Trust us, it’s working

Vice President Joe Biden marked the 200-day anniversary of the administration’s “stimulus” package with a speech at the Brookings Institution Thursday, in which he spent nearly an hour ticking off the supposed achievements of the spending binge, to date.

Among other things, Mr. Biden said some unnamed economists have given the $787 billion stimulus bill credit for creating 500,000 to 750,000 jobs and boosting the gross domestic product in the two most recent quarters.

In fact, when the Commerce Department got around to releasing its numbers the next day, the nationwide unemployment rate had jumped to 9.7 percent in August, the highest since June 1983, as employers eliminated 216,000 more jobs.

Yes, the level of monthly job cuts was the lowest in a year. But the rate was still higher than expected. So the only way Mr. Biden can claim the big pork bill has “created” jobs is to claim that nation would have lost 600,000 more jobs without it.

Specifically, Mr. Biden said the stimulus helped states save 135,000 government-school jobs and 5,000 law enforcement jobs.

Maybe. And did the taxes imposed on businesses to keep funding those government jobs — with their ballooning pay and benefits — cause some of those businesses to close and lay off their workers?

Mr. Biden said skeptics early on predicted the stimulus might be derailed by stories of wasteful spending — “millions of dollars spent on polar bear tanks,” is one example he gave. “That dog didn’t bite,” he said, meaning those stories haven’t come true.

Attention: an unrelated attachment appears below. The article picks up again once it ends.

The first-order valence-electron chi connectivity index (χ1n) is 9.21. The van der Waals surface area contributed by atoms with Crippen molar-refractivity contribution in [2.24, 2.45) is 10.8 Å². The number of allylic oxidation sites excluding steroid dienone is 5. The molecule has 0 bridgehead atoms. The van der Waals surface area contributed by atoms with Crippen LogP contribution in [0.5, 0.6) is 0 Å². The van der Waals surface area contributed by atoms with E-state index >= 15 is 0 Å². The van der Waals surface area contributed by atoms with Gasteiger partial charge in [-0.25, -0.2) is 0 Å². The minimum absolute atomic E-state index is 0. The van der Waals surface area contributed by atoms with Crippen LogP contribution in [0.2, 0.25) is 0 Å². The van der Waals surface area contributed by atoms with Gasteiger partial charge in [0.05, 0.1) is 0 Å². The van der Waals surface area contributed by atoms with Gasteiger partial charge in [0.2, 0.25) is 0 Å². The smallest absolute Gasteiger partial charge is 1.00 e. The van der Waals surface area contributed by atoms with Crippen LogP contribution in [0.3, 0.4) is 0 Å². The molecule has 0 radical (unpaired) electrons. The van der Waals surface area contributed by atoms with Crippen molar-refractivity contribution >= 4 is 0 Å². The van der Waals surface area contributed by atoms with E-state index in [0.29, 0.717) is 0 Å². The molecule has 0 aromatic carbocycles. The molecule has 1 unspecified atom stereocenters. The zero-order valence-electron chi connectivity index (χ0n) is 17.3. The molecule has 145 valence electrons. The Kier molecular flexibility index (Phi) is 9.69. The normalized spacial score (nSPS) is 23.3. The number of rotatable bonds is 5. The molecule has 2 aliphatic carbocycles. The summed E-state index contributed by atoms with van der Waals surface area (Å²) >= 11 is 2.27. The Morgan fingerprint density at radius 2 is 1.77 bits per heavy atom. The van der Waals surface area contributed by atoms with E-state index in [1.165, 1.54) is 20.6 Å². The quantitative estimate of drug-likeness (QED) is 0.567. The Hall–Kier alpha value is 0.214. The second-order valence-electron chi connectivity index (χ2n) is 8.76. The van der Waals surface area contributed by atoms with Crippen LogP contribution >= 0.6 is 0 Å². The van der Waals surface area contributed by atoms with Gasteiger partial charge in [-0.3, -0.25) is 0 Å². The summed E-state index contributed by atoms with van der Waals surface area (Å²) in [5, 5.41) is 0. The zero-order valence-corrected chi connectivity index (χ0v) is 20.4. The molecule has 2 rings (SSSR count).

Actually, reporting for ProPublica Friday, Christopher Flavelle and Amanda Michel report “The government did allocate millions of stimulus dollars for tiger and lion cages at the National Zoo, as we reported in May. And the Florida Department of Transportation got $3.4 million to build tunnels for migrating turtles — a project … held up by Republicans as just the kind of wasteful-spending story the vice president wanted to avoid.”

Last week, meantime, The Associated Press reported some of the country’s busiest border checkpoints are getting no stimulus money, while small checkpoints handling fewer than 60 people per day have been allocated millions of dollars — in Montana and North Dakota, which have powerful Democratic senators.

According to Mr. Biden, one of the main goals of the Recovery Act was to “bring relief to those hardest hit by the recession.” But ProPublica reported last month that a county-by-county breakdown of contracts, grants and loans showed no relationship between where the stimulus money is going and either unemployment or poverty.

Leaving aside how the bills will be paid — whether through taxation or inflation — the main question is whether the policies of the Obama administration to date have sped along a real correction to the misallocation of resources, or tended to delay and sidetrack any such real correction.

On that question, Mr. Biden offered us little useful guidance.

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